The catalyst for the Religious Right’s political activism was not, as often claimed, opposition to abortion.

Although abortion had emerged as a rallying cry by 1980, the real roots of the religious right lie not the defense of a fetus but in the defense of racial segregation.

And the catalyst for Trump was the seething resentment of a black President felt by far too many Americans.

We are far, far from atoning for America’s original sin.

Race And American Inequality

This is Black History Month, but rather than a post on black history, I think it may be useful to share some depressing information about the current status of African-Americans vis a vis the White Americans who have occupied a privileged social position in this country even after most of the legal disabilities targeting people of color were repealed.

The Institute for Policy Studies recently issued a report on the wealth gap between whites, Latinos and blacks in the United States.The report looked at trends in household wealth among Black, Latino and White households over the past three decades.

Since the early 1980s, median wealth among Black and Latino families has been stuck at less than ten thousand dollars, while the median wealth of White households, adjusted for inflation, grew from $105,300 to $140,500. The median White family has 41 times more wealth than the median Black family and 22 times more wealth than the median Latino family.

The wealth gap has gotten wider as wealth in America has become extremely concentrated.The median American family of any color has seen its wealth drop 3 percent between 1983 and 2016–a period of time in which the richest 0.1 percent have seen their wealth jump 133 percent. The three wealthiest families–the Waltons, the Kochs and the Mars–have seen their wealth increase by nearly 6,000 percent.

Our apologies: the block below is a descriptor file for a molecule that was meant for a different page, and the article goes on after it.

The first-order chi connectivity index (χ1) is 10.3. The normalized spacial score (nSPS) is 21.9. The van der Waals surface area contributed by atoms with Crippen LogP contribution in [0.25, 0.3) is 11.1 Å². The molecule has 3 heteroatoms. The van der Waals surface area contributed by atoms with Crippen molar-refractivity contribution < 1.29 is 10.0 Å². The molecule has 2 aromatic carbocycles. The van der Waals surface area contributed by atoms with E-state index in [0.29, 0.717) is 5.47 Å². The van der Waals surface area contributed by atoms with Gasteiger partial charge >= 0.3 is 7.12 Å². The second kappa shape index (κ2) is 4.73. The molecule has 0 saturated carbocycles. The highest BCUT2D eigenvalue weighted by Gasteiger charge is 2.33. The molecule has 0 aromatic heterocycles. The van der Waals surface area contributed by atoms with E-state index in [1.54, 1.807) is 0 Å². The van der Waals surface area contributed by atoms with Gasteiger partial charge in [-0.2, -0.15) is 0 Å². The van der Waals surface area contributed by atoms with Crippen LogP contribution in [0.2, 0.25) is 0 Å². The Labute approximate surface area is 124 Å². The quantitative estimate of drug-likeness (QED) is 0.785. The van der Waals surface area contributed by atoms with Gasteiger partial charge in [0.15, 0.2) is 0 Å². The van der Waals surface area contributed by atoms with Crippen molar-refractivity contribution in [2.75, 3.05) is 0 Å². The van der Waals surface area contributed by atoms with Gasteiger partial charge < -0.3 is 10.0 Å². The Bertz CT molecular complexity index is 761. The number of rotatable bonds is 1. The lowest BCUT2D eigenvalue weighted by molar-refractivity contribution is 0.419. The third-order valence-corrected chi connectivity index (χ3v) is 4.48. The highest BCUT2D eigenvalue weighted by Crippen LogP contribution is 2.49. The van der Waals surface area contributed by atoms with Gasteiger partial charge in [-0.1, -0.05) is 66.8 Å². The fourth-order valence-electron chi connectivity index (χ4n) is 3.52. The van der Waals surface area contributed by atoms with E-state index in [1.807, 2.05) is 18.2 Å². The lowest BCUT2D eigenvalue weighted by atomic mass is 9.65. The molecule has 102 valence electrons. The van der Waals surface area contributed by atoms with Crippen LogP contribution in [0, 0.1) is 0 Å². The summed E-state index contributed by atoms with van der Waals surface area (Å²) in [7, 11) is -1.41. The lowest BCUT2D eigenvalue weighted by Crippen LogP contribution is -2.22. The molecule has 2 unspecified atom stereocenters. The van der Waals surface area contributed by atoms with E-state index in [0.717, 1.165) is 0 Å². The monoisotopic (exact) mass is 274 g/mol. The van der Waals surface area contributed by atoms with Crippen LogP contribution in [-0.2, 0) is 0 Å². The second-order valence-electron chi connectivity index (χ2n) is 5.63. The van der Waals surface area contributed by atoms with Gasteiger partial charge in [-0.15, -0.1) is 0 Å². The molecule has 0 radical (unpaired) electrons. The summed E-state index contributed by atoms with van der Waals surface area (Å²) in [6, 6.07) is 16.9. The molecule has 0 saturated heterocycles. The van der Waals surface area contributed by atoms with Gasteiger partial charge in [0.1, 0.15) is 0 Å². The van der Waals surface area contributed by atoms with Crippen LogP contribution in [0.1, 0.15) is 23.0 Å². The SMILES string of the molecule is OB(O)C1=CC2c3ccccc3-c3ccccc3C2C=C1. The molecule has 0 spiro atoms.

Wealth held by members of the Forbes 400 equals that of all Blacks plus a quarter of Latinos.

The  report takes issue with analyses that treat the racial wealth divide and the growth of economic inequality as two separate issues; instead, it finds that they are mutually reinforcing outcomes of larger economic issues–issues that result from public policies that have favored–and continue to favor–both White Americans and the very wealthy.

Just one example: As this is being written, Mitch McConnell and the Senate GOP are proposing to eliminate what they like to call the “death tax,” and the rest of us call the estate tax.

The estate tax raises $20 billion dollars a year, which is a lot of money, but a pretty insignificant part of the federal budget. It applies only to estates worth more than $5.5 million dollars, and people with lots of money can pretty easily structure their wills to avoid it.

As the Atlantic points out, however, there’s more than money involved in this debate.

The tax code is more than a ledger. It is a national statement of values. And so this little law inspires a great commotion during each tax debate. To its opponents, it is the ultimate (literally) punishment on success and an affront to the family legacy that each striving individual hopes to leave. To its supporters, it is a necessary bulwark against inherited plutocracy, which offends the national virtue of merit over privilege.

The article goes through the arguments advanced in favor of repeal and in favor of retention of the estate tax, and is worth reading for a quick review of the debate. But the argument for retention most relevant to policy’s role in worsening inequality is that, in a period defined by the rising gap between rich and poor, we need to recognize the enormous role played by inheritance.

According to analysis byMatt Bruenig, a writer and the founder of the advocacy group People’s Policy Project, four out of 10 members of the wealthiest 1 percent inherited some money, with an average inheritance in the millions of dollars….

In the last half century, the average wealth of the bottom half has gone from about nothing to about $1,000 in debt. Meanwhile, the returns at the top have accelerated. In the 1960s, families in the top 1 percent were six times wealthier than families in the middle, according to the Urban Institute. By 2016, the 1 percent was 12 times wealthier than the typical family. As wealth inequality has soared, the estate tax has been diminished, with the number of estate tax returns declining by 76 percent between 2006 and 2015. There is little doubt that 21st-century tax policy has assisted the concentration of wealth.